Thirteen years after Shanti Pal Ahuja ventured out on his own his only son Amit Ahuja, alumni of Manipal Engineering College, was ready to join him in business. Amit a qualified mechanical engineer with a penchant for computer aided designing had ideas of diversifying in to other arenas and developing new machines. He found support from his father. The father son duo dwelled on the future of their present business and foresaw the end of growth or decline in the dot matrix computer stationery market. This was due to the dramatic growth in the A4 inkjet and laser printer markets. As technology advances to make these desktop printers faster and affordable coupled with rising demand for paperless offices, the demand for computer stationery in fanfold format with sprocket holes witnesses a steady decline. At this point of time it was a necessity to consider Amit’s proposal to diversify. Since Ahujas had adequate experience in web converting, they became serious when a customer friend Abhay Datta of Datta Press convinced them to join hands with him to produce a narrow web label press. The self adhesive label industry in India was registering high growth rates and the equipment was in synergy with their production program. It did not take much time for the Ahujas to decide on indulgence in this diversification. Amit’s father remembered his own history of having been trained in Germany on the machines that he later started to build in Sud & Warren. He decided it would be appropriate for Amit also to do a stint on machines that he was going to build. Soon the son was on way to North Carolina USA to train as an operator on Mark Andy flexo label presses. With engineering qualifications and experience at Multitec, it was easy for Amit to grasp the nuances of working with flexographic label printing presses.  The Industry is witness to the fact that people were surprised when at India Label Show 2002 at Nehru Centre, Mumbai, Abhay Datta was proudly displaying the Multiflex press built at Multitec Faridabad. The press was sold to a customer in Iran. Ahujas maintained a low profile at that show. They sold a few more presses but as luck would have it, discontent appeared in their relationship with Datta. Ahujas felt that they were not penetrating the market effectively and if a definite business plan was not put in place they would loose out. The association with Datta came to an end around 2008. Multitec redesigned their label press as a competitive product with all basic features. After renaming the press, “Ecoflex” they relaunched it.
Their efforts produced results! In last 20 months they have sold 18 presses. They are almost at the initial target they set themselves, “A label press every month”.  Multitec operates out of a 45000 square feet factory located on the outskirts of Faridabad, a suburban town in NCR Delhi and built on a plot of over 6 acres. It assures them availability of adequate space for future expansion. While most operations are handled at Faridabad, they have a marketing office a Mumbai. With a workforce of 80 they export 20% of their production. The factory is equipped with designing capabilities, CNC machines, computerized testing facilities, etc. They also have a demo centre where an Ecoflex press is kept on display for prospective customers to conduct trials. The most satisfying moment of their careers till now remains the time when they exported their label press to a mature market like Germany. Although 50% of their turnover comes from making computer stationery converting machines, label presses remains a focus area for them. They feel the label industry in India is largely unorganized however with continuous growth the label printers seem to be putting their act together and adopting modern production and management techniques. Multitec’s customer list includes big names like The Express Group, Times of India, Hindustan times, Avery Dennison, Technova, Thomson Press, etc. The company is committed to provide value for money. Amit feels that that for growing and improving upon their offerings the volumes need to go up. Though Amit is quite focused at present on making flexo printing presses, however from their capabilities and experience of making printing web by letterpress and offset, makes building a high-end combination label press one day, a strong possibility. They plan to exhibit their new development an all UV model of Ecoflex at Labelexpo 2010. Also on display at this show will be a module of their “Easyflex” which they feel will be an eye opener for the Industry. Trials have also begun on an all servo press with auto register features. If all goes as planned, this model will be displayed at Labelexpo Brussels next year in 2011.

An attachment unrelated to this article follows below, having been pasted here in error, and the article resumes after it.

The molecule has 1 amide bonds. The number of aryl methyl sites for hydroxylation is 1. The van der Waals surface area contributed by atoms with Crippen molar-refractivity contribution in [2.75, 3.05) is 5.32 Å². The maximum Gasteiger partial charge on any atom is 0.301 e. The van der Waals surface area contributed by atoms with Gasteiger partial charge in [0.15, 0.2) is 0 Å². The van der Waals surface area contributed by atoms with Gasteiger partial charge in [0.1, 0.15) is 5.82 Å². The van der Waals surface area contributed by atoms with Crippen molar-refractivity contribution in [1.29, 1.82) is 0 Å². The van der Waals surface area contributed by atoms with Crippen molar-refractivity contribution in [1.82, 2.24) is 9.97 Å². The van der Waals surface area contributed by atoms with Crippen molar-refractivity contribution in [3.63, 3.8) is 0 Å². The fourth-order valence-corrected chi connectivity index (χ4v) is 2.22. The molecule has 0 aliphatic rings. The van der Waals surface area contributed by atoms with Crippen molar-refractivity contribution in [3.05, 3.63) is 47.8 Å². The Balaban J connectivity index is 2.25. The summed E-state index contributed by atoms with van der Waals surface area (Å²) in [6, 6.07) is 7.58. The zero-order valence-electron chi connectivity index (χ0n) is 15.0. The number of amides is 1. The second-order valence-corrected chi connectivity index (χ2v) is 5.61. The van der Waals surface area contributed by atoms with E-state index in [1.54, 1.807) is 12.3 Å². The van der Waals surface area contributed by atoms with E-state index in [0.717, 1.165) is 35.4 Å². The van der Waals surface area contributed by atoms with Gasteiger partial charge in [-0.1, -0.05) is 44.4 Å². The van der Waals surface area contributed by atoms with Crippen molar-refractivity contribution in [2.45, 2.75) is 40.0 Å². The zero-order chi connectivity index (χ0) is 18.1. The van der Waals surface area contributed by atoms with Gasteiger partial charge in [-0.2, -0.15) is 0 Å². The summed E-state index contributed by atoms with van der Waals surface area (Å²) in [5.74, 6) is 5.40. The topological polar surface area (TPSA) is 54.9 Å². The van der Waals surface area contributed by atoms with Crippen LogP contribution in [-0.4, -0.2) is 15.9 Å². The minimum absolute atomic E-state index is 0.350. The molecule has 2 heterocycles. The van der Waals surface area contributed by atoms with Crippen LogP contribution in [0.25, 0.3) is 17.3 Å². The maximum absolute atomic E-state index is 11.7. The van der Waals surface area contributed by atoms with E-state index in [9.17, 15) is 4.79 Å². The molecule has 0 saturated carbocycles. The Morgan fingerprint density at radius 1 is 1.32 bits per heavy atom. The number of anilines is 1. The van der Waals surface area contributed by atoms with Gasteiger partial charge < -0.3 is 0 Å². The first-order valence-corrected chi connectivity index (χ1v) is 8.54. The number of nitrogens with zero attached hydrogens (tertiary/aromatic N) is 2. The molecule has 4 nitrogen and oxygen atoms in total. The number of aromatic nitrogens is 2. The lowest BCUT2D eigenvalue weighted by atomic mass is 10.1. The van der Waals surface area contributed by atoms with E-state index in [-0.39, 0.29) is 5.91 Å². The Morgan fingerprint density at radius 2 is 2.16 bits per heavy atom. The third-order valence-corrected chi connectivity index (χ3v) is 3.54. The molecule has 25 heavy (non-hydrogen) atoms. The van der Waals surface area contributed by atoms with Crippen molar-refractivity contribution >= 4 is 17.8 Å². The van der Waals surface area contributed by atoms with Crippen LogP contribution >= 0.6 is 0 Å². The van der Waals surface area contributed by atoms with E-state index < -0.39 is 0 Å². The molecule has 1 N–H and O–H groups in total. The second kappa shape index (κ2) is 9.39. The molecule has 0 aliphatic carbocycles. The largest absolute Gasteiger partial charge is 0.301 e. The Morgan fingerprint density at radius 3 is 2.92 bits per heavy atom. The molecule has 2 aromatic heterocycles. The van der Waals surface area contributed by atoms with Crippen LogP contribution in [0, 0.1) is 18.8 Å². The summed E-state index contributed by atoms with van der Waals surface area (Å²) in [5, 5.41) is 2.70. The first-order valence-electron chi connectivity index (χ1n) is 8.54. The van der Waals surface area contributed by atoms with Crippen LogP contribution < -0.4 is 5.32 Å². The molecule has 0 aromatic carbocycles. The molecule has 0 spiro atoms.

With his father steadily withdrawing from this business to spend more time in trading in real estate which has given him rich returns, Amit has his hands full with so much more to achieve. His only son Avii, is only 8 years old. His wife Ashima, who is a homemaker, would prefer to be in the real estate business helping the elder Ahuja. Occasionally she does travel with her father in law to check out properties and learn about the trade.  Amit works hard and hopes to excel in his field of building good label presses. He is confident that there are very good times ahead for Multitec. He is committed to adopt the latest technologies in web converting. He is sure after Labelexpo 2010 Brussels, Multitec will get “Global Attention”.
Written by Harveer Sahni, Managing Director, Weldon Celloplast Limited, New Delhi-110008 30th November, 2010 for magazine "Packaging South Asia "